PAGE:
Richardson May 2020

FIGHT COVID19 INNOVATION USED TO

So far, about have been made at a combined cost of 200 $2,000 .

The adapters turn SNORKELS N95 MASKS . into

For health care workers and their families, the adapters are

FREE.

HEALTH CARE

The adapters are made for $10 and are distributed to health care workers for free. (Photos courtesy James Grin)

UTDallasalumni createadapters that turnsnorkels intoN95masks

BY MIRANDA JAIMES AND MAKENZIE PLUSNICK

“I have the distribution channels; I know the people; we have the resources; we have the connection. So I can make a big dierence locally,” Grin said. Using a 3D printer, Baek and Grin prototyped various designs of the adapter needed to convert the masks. Eventually, they landed on a product that paired the adapter with a com- mercially available snorkeling mask and a hospital-grade ventilator lter. The pair enlisted the help of Emerson Automation Solutions in McKinney to 3D print the attachment at cost, Grin said. To test the t of the mask, Grin said they sprayed a solution in the face of a volunteer to check if any moisture seeped through the seal. Once the pair was condent in the product’s ability to lter contaminants, manufacturing began.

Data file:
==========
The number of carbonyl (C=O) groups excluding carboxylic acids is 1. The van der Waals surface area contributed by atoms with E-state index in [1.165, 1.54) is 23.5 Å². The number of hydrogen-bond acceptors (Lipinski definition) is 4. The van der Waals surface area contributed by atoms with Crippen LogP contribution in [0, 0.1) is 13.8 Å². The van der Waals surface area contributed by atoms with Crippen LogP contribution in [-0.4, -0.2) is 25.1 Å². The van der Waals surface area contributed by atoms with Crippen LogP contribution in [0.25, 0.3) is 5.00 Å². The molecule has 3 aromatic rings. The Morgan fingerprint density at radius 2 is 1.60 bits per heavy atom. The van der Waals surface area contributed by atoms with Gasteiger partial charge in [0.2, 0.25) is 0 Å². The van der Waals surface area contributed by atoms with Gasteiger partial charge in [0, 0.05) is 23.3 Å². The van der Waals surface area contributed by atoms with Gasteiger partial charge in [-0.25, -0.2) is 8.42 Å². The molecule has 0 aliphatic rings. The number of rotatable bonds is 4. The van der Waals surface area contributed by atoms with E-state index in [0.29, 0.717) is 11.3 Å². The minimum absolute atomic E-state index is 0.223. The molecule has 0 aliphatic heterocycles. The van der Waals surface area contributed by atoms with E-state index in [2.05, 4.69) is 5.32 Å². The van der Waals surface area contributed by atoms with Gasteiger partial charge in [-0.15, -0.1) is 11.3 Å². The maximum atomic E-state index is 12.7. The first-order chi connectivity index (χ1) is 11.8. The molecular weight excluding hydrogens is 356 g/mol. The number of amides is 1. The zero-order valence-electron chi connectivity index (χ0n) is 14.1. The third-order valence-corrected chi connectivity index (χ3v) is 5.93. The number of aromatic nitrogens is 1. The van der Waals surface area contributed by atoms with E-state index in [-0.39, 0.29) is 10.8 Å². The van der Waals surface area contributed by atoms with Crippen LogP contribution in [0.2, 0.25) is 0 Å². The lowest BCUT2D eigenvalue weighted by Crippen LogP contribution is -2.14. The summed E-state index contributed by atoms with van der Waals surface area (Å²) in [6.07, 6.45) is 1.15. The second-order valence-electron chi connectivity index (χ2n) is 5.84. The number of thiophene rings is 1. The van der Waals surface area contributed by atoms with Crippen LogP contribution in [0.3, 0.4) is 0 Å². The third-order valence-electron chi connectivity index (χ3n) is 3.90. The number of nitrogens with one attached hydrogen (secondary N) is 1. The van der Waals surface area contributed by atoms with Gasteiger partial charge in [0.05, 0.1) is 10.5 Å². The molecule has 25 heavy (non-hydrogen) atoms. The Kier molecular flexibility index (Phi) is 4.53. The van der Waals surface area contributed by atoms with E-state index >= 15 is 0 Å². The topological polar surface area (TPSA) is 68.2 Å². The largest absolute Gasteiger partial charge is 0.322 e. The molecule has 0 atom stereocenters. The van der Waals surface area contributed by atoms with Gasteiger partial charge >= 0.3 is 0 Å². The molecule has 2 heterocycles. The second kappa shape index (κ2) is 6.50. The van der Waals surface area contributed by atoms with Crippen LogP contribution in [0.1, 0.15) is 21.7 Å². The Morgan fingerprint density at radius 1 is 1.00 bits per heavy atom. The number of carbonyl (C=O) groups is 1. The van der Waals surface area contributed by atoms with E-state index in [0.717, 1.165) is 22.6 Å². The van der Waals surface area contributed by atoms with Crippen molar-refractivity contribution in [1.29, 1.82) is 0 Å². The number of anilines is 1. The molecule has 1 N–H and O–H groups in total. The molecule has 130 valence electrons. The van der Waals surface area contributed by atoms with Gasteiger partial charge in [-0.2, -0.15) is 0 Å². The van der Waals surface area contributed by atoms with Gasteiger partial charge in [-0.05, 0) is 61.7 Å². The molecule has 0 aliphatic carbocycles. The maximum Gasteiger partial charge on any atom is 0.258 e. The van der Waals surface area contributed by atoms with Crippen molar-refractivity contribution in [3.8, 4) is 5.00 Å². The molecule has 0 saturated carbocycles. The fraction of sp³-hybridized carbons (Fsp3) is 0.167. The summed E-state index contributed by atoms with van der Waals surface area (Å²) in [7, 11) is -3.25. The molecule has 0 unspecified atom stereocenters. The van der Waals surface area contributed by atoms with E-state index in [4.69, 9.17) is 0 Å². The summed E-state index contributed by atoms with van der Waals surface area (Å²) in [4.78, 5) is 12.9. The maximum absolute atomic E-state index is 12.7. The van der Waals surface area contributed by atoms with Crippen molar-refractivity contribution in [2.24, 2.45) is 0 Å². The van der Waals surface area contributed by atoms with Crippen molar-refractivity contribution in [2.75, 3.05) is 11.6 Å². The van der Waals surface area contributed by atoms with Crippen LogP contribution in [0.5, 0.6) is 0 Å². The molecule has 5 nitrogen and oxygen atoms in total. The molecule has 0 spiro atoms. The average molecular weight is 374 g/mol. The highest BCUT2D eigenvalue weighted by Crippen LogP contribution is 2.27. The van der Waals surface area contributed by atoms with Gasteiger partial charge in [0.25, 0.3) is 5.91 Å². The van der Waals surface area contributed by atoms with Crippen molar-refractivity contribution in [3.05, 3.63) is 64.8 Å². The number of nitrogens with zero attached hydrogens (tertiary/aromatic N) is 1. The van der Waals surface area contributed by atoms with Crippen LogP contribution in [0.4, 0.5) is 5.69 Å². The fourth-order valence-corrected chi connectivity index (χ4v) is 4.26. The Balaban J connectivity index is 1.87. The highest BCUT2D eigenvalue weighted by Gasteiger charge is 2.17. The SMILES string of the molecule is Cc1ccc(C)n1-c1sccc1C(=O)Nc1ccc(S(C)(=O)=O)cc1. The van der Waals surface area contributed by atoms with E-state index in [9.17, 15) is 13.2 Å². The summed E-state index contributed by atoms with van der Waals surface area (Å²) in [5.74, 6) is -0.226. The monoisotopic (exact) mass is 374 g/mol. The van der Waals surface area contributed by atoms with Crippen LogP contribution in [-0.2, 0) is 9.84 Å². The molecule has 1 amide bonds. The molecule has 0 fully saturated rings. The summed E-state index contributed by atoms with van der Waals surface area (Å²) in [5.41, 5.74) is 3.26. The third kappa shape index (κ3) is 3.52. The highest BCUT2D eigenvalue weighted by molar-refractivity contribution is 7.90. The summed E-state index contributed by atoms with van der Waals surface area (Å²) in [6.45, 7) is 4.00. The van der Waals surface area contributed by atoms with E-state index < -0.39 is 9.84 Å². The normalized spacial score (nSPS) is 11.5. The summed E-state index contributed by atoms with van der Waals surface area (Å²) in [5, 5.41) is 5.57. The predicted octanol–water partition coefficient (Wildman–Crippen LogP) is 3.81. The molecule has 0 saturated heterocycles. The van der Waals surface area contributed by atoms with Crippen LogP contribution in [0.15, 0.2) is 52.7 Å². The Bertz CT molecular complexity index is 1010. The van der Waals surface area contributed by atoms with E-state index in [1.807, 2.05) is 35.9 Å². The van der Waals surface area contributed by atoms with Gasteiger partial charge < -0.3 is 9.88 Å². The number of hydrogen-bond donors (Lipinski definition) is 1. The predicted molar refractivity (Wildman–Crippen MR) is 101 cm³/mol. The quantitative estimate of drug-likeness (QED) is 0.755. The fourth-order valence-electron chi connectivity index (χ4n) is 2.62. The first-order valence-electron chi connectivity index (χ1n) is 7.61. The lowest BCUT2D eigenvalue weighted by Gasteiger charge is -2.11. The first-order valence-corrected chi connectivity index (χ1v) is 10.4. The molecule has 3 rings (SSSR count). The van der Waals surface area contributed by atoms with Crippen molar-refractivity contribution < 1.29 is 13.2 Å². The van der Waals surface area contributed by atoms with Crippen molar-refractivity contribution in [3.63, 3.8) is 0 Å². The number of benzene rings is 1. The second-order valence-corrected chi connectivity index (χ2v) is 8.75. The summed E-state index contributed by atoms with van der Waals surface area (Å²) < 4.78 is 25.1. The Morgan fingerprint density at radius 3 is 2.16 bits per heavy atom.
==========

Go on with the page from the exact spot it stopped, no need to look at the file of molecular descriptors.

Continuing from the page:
Two University of Texas at Dallas graduates are helping regional health care workers ght COVID-19 by con- verting snorkeling gear to N95 masks. “There is a worldwide shortage of masks and other [personal protective equipment], and I did not want to wait until the supply runs out to nd an alternative solution,” Plano-based anesthesiologist Dr. Peter Baek wrote in the summary portion of his GoFundMe page. In hopes of nding a local manufac- turer, Baek approached James Grin, an old friend he worked with in The University of Texas at Dallas’ business incubator. Today, Grin is the CEO of Invene, a Richardson-based health care software company. Grin said he jumped at the oppor- tunity to join Baek in his endeavor.

Using 3D printers, the adapters were manufactured at several facilities, including UT Dallas.

So far, 200 adapters have been made using 3D printers at various businesses and universities, including UT Dallas. The company has also released the computer-aided design of the device online for others to download and use for free. “What that means is anyone can take our design and modify it on their own,” Grin said. The adapter is being distributed for free to health care workers or those close to them, Grin said. Masks have

manufacturing cost. As of May 13, the fund had raised $3,250 of its $5,000 goal. “This is not a money-making initiative,” Grin said. Unlike N95 masks, Grin and Baek’s mask is reusable once the adapter has been disinfected and paired with a new lter; however, the masks are not approved by the Federal Drug Admin- istration and are not meant to be used in place of an FDA-approved product, Grin said. “We are [making] a last-resort mask, which means if everything else goes bad, you use us,” Grin said.

to be purchased separately. Baek set up a GoFundMe to help subsidize the adapter’s $10

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